The Brooklyn Rail

SEPT 2013

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SEPT 2013 Issue

Man of Silicon and the American Future

George Packer
The Unwinding: An Inner History of the New America
(Farrar, Strauss and Giroux, 2013)

If the quality of Hollywood fare is taken as a fair reading of the nation’s state of mind, then maybe there is meaning in how pervasive the corporate blockbuster model has become: all or nothing, boom or bust, like a desperate gambler deep in the hole and betting his last thread of clothing on the success of this one prospect and no other—the whole time denying there is any gamble at all.

Go Big or Go Home is the setting the dial of modern U.S.A. is stuck on. Only, as more and more people arrive in population centers whose rents rise as more and more people arrive (city as blockbuster), home, for many, fades into fiction—which makes real fiction, the kind we read or watch or listen to, more and more of an adult necessity, a bastion to fill the absence where a home would be. Go Big or Go Big might be the more apt banner for the age. For those who can’t hack it, there’s always Kafka.


Superman meant a lot to me as a kid. My father had a talent for drawing, a degree in architecture, and an enthusiasm for the comic books he and his older brother grew up reading. Before I knew how to read myself, a hardcover containing a decade-by-decade anthology of Superman comics was the first I took off his shelf. Its pages alternated between color and black-and-white, and although the words looked indecipherable, what I found was an embodiment of American heroism, tales that, in the range of their illustrators’ styles and abilities, seemed artfully imprecise, rumors surrounding a legend whose being, like a Greek god’s, was too big to be contained on the page. Probably the only phrase I knew with respect to Superman, and one I repeated tirelessly, pointing to ask my father if that is what was written there went, “It’s a bird! It’s a plane! It’s Superman!” The suggestion being that what most people first recognize about Superman is that they have mistaken Superman for something else.

Although wildly beyond my ability to verbalize at the time, those panels gave proof to an American pride, a belief in our ingenuity and know-how, an infinite capacity for setting things right. We had the wherewithal to surprise and amaze. We were champions of surprise and amazement. My Superman was mainstream America personified. This is what I felt linked to while turning those pages—communion with a force as fast-moving and mighty as the Mississippi River, the great world beyond the walls of my parents’ suburban home.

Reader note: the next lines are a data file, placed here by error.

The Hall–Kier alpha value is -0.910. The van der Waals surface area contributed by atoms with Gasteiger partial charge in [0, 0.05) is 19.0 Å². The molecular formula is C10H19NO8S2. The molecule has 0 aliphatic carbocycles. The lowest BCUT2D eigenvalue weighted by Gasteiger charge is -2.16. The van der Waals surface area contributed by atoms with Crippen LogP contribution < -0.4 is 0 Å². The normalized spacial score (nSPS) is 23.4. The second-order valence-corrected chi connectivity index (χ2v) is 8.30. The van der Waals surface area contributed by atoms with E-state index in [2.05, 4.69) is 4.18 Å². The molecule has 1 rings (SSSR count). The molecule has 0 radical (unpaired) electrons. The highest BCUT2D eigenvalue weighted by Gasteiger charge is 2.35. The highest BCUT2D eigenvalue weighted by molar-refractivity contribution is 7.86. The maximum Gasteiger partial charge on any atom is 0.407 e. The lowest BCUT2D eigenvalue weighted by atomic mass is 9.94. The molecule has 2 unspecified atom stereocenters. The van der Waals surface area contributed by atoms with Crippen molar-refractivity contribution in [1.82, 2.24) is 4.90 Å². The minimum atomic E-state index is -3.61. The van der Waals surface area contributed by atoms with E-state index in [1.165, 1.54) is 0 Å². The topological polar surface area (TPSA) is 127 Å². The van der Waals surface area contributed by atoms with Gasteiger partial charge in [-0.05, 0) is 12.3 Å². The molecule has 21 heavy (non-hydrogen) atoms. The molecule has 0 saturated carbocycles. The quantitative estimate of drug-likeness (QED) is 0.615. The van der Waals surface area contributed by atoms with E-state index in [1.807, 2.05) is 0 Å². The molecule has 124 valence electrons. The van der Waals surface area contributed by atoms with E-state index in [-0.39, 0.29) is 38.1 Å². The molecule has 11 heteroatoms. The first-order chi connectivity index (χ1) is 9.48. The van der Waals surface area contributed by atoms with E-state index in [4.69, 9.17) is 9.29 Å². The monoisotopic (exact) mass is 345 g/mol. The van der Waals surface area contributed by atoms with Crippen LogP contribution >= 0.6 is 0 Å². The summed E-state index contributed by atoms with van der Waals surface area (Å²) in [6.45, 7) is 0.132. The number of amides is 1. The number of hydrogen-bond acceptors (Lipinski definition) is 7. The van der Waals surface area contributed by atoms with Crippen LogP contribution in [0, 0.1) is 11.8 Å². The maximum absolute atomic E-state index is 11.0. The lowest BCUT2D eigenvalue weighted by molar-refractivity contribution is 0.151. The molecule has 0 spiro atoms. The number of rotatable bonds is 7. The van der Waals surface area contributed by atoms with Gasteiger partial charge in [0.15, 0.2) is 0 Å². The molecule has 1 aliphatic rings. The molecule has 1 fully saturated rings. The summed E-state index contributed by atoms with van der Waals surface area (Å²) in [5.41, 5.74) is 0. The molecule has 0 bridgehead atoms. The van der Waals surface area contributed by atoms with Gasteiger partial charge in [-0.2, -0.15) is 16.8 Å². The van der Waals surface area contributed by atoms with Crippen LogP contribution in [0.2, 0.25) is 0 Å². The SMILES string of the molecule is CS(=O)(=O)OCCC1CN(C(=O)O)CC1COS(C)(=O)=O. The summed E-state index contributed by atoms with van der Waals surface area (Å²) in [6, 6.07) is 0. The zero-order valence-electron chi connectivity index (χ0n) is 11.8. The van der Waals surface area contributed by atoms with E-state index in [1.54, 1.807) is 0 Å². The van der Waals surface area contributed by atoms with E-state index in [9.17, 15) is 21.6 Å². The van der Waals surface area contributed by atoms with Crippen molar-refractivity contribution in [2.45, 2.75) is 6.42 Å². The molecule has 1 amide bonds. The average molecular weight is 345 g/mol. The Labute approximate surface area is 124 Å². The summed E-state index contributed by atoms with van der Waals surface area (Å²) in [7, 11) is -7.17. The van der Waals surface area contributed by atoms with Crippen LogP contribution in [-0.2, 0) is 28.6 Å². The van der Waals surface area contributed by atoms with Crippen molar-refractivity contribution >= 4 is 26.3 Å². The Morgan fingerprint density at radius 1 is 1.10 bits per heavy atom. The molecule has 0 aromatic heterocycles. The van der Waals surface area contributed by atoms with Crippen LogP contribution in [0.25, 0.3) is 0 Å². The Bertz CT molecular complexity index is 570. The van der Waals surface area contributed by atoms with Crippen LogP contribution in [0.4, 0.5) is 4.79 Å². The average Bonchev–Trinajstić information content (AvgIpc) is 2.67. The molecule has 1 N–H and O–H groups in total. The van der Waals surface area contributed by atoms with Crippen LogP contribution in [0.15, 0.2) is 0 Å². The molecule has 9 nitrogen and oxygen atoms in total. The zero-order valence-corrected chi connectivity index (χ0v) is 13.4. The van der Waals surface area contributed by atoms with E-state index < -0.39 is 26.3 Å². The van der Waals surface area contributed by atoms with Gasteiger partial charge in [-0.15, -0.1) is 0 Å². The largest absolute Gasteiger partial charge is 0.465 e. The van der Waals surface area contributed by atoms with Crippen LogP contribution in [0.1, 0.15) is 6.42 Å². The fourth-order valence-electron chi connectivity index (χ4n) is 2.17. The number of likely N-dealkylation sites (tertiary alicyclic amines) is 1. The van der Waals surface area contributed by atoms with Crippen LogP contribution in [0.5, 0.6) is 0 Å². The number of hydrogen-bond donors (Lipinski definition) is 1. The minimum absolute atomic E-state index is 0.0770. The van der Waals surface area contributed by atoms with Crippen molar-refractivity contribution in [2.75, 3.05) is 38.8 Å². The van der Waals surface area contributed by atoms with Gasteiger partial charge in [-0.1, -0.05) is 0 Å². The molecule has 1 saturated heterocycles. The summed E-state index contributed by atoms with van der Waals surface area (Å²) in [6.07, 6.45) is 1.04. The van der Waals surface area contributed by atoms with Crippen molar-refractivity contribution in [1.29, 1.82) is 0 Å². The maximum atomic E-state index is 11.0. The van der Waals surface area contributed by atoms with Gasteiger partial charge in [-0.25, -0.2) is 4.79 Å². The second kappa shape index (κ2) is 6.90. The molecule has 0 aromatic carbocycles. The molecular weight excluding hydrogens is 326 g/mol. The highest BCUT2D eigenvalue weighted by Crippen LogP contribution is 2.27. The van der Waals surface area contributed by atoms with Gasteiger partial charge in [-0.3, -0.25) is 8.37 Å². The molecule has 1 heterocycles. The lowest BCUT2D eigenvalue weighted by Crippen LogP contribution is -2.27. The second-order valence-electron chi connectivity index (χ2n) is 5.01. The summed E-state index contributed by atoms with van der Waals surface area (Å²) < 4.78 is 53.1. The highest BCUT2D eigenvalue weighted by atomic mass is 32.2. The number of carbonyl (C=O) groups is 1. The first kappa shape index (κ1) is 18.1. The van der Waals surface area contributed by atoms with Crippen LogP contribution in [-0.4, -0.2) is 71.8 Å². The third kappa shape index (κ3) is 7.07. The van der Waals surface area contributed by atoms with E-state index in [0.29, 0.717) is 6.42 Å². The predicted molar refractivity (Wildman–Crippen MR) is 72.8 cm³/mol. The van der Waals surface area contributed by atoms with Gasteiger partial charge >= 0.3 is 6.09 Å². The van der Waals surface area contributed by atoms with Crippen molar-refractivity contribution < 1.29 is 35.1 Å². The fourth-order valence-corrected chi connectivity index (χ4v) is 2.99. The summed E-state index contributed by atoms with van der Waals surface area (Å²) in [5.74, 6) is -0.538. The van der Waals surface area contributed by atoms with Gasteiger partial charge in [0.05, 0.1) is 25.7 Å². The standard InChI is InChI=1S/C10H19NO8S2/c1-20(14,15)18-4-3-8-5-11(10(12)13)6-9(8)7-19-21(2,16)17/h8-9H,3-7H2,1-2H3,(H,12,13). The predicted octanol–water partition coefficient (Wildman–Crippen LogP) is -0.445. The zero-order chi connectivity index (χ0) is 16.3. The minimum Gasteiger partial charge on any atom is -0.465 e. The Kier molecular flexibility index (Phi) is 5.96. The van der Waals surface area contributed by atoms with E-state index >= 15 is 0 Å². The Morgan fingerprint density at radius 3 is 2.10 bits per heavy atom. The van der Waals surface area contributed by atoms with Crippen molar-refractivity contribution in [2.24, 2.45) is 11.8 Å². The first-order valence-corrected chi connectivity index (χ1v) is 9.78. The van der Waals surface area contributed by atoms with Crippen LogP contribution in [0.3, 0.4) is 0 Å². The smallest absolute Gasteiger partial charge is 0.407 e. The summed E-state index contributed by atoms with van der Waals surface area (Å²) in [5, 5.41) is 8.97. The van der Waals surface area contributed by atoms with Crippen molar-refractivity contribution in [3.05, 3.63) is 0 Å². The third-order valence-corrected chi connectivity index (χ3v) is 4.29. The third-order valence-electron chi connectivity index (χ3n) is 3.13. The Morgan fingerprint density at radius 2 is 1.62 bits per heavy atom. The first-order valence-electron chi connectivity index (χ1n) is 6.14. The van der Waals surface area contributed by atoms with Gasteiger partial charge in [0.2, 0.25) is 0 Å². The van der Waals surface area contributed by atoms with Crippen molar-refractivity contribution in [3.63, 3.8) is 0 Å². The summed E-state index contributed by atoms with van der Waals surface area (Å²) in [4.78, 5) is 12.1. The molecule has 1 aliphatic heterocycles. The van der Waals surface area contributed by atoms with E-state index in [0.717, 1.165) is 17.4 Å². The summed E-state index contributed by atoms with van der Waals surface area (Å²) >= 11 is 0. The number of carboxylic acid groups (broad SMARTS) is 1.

The movie that Zack Snyder has made: Can a blockbuster awaken a country to a recognition of the excluded middle, the somewhere that lies between Go Big and Go Big? Is there even such a place anymore? (Our president is a communist revolutionary or a betrayer of the one liberal good, and no other judgment is possible.)

Aggressively unpretentious. Crashingly disjointed. In moments, beautiful-looking. Misleadingly advertised. Leaden with a fleet of corporate sponsorship, a Spanish Armada of ad dollars. Schlocktacular.

The first half of Man of Steel’s two-stage climatic sequence seems to have been imagined by a parent watching a child pit a Superman doll against a vacuum cleaner. And that is, in a real way, what this movie does and is about: an idol of yesteryear versus the pulverizing constraints of the modern summer action blockbuster, a brand of vacuum cleaner unto itself.

It’s thunderously loud and mercilessly dogged and makes a pulp of nuance, critics write, even as Superman does battle with a giant alien machine that is thunderously loud and mercilessly dogged and makes a pulp of every unique city feature. So that finally, Laurence Fishburne, a famous actor, doing his interpretation of Daily Planet Editor-in-Chief, Perry White, extends a hand to encaged reporter Jenny, played by Rebecca Buller, whose career trajectory both as a Daily Planet employee Jenny and Hollywood actress Buller is anything but certain in this age of all or nothing, boom or bust, wider and wider tracts of flattened middle lying between two extremes.